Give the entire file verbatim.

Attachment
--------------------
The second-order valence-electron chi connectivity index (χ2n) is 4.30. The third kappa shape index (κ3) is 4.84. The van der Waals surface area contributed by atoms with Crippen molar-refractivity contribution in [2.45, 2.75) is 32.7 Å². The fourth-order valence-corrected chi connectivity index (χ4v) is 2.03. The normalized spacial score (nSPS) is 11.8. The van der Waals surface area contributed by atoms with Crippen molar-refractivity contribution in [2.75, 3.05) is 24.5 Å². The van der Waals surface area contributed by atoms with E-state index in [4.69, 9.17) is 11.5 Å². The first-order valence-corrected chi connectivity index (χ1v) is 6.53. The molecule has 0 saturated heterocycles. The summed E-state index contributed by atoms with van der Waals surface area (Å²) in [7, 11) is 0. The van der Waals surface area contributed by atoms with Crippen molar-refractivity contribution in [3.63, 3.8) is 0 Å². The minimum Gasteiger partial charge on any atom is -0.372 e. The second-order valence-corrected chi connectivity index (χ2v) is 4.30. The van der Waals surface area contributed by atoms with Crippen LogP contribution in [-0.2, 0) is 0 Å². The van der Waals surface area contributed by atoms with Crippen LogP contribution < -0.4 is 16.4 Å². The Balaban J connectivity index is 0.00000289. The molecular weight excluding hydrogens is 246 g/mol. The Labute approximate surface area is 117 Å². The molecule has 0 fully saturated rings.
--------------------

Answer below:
The second-order valence-electron chi connectivity index (χ2n) is 4.30. The third kappa shape index (κ3) is 4.84. The van der Waals surface area contributed by atoms with Crippen molar-refractivity contribution in [2.45, 2.75) is 32.7 Å². The fourth-order valence-corrected chi connectivity index (χ4v) is 2.03. The normalized spacial score (nSPS) is 11.8. The van der Waals surface area contributed by atoms with Crippen molar-refractivity contribution in [2.75, 3.05) is 24.5 Å². The van der Waals surface area contributed by atoms with E-state index in [4.69, 9.17) is 11.5 Å². The first-order valence-corrected chi connectivity index (χ1v) is 6.53. The molecule has 0 saturated heterocycles. The summed E-state index contributed by atoms with van der Waals surface area (Å²) in [7, 11) is 0. The van der Waals surface area contributed by atoms with Crippen molar-refractivity contribution in [3.63, 3.8) is 0 Å². The minimum Gasteiger partial charge on any atom is -0.372 e. The second-order valence-corrected chi connectivity index (χ2v) is 4.30. The van der Waals surface area contributed by atoms with Crippen LogP contribution in [-0.2, 0) is 0 Å². The van der Waals surface area contributed by atoms with Crippen LogP contribution < -0.4 is 16.4 Å². The Balaban J connectivity index is 0.00000289. The molecular weight excluding hydrogens is 246 g/mol. The Labute approximate surface area is 117 Å². The molecule has 0 fully saturated rings.